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The special rapporteur welcomed actions in several states to counter intolerance online, but cautioned it must not be used as a pretext for censorship and other abuses. She also urged governments to work with the private sector — specifically technology companies — to fight such prejudices in the digital space. (VOA)

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Beijing Could Improve Human Rights As Part Of The Universal Periodic Review

All U.N. member states undergo such screening, generally every four to five years. Le said China had accepted 82 percent of the recommendations presented during the review last November. The council formally adopted the review of China without a vote Friday.

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Indian Muslims shout slogans during a protest against the Chinese government, in Mumbai, India, Sept. 14, 2018. Protesters demanded that China stop detaining ethnic Uighurs in detention and political indoctrination centers in Xinjiang region. VOA

A top Chinese diplomat claimed Friday that detention centers for Muslims in China’s western province of Xinjiang are “campuses, not camps” and said they are eventually going to be closed as a “training program” for ethnic Uighurs is downsized.

At the U.N. Human Rights Council in Geneva, Executive Vice Foreign Minister Le Yucheng reiterated China’s insistence that the detention centers are designed to provide training and fight regional terrorism. He also claimed that officials from around the world, including from the U.N., had visited the region and that the detention centers in Xinjiang are “actually boarding schools or campuses, not camps” as reported by critics.

The U.S. State Department said this week that China has “significantly intensified” a campaign of mass detentions of minority Uighurs over the last year, with between 800,000 and 2 million people from the Xinjiang Uighur Autonomous Region interned in camps. The centers have drawn condemnation from across the world.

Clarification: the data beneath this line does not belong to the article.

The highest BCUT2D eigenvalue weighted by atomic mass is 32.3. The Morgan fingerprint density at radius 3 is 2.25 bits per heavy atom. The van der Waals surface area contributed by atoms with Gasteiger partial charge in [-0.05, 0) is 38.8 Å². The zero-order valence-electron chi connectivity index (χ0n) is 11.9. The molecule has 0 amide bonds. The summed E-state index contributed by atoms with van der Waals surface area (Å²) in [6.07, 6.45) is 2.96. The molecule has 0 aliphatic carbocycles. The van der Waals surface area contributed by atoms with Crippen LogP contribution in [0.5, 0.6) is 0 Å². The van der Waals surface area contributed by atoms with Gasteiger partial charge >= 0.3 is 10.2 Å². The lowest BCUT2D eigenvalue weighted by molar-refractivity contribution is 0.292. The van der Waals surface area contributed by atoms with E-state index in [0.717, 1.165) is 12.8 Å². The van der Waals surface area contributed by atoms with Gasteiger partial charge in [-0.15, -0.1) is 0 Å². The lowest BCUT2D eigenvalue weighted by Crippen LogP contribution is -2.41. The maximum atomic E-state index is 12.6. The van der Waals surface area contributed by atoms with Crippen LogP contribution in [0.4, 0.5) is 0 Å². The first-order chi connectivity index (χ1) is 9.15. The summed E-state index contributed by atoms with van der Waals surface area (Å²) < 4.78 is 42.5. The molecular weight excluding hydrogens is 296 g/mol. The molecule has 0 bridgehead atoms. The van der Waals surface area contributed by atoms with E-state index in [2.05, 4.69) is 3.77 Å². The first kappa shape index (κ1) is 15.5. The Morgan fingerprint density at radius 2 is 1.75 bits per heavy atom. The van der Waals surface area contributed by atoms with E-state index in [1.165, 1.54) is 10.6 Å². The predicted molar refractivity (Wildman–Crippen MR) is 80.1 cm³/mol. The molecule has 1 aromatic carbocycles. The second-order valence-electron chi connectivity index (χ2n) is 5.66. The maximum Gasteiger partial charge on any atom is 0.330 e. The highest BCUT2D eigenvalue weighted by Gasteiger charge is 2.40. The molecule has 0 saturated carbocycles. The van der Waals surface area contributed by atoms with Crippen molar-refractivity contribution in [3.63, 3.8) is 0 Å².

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At the U.N. Human Rights Council in Geneva, Executive Vice Foreign Minister Le Yucheng reiterated China’s insistence that the detention centers are designed to provide training and fight regional terrorism. Pixabay

Le told reporters he had recently visited some Uighur centers in Xinjiang — and played ping pong and ate halal food there. He didn’t specify when the detention centers would be closed, other than telling reporters later that would happen “at the appropriate time.”

He also took aim at a U.S.-led event in Geneva on Xinjiang — calling that “unacceptable” interference in Chinese sovereignty.

Human Rights Council

The envoy’s comments came as China was responding to more than 200 recommendations by other countries on ways that Beijing could improve human rights as part of a Human Rights Council process known as the Universal Periodic Review.

U.S.
He also took aim at a U.S.-led event in Geneva on Xinjiang — calling that “unacceptable” interference in Chinese sovereignty. VOA

All U.N. member states undergo such screening, generally every four to five years. Le said China had accepted 82 percent of the recommendations presented during the review last November. The council formally adopted the review of China without a vote Friday.

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The United States, historically one of the few countries to confront China over its human rights records, pulled out of the 47-country Geneva-based U.N. body last year, alleging it has an anti-Israeli bias and other shortcomings.

Norway’s ambassador in Geneva voiced the most criticism among diplomats at the council on Friday. Hans Brattskar said Norway regretted that China did not accept any recommendations related to the Uighur detention situation in Xinjiang. (VOA)